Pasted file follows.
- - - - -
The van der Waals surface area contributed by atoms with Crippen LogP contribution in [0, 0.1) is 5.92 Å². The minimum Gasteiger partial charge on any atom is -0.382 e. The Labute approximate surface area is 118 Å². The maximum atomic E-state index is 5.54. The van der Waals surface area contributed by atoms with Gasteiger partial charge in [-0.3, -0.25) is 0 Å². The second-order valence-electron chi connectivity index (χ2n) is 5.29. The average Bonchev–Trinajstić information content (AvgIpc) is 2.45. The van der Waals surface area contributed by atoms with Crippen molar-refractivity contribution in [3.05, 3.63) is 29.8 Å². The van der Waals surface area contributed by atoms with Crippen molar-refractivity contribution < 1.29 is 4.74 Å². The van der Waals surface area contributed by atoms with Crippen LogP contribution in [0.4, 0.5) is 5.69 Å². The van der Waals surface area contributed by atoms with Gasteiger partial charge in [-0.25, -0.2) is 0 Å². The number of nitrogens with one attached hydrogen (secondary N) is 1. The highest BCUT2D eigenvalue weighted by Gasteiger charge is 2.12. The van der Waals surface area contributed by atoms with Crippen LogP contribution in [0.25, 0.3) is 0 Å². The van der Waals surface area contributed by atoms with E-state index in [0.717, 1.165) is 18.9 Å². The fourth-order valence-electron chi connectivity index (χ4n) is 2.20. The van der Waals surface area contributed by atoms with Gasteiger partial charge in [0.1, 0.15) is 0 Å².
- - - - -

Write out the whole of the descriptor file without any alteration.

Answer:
The van der Waals surface area contributed by atoms with Crippen LogP contribution in [0, 0.1) is 5.92 Å². The minimum Gasteiger partial charge on any atom is -0.382 e. The Labute approximate surface area is 118 Å². The maximum atomic E-state index is 5.54. The van der Waals surface area contributed by atoms with Gasteiger partial charge in [-0.3, -0.25) is 0 Å². The second-order valence-electron chi connectivity index (χ2n) is 5.29. The average Bonchev–Trinajstić information content (AvgIpc) is 2.45. The van der Waals surface area contributed by atoms with Crippen molar-refractivity contribution in [3.05, 3.63) is 29.8 Å². The van der Waals surface area contributed by atoms with Crippen molar-refractivity contribution < 1.29 is 4.74 Å². The van der Waals surface area contributed by atoms with Crippen LogP contribution in [0.4, 0.5) is 5.69 Å². The van der Waals surface area contributed by atoms with Gasteiger partial charge in [-0.25, -0.2) is 0 Å². The number of nitrogens with one attached hydrogen (secondary N) is 1. The highest BCUT2D eigenvalue weighted by Gasteiger charge is 2.12. The van der Waals surface area contributed by atoms with Crippen LogP contribution in [0.25, 0.3) is 0 Å². The van der Waals surface area contributed by atoms with E-state index in [0.717, 1.165) is 18.9 Å². The fourth-order valence-electron chi connectivity index (χ4n) is 2.20. The van der Waals surface area contributed by atoms with Gasteiger partial charge in [0.1, 0.15) is 0 Å².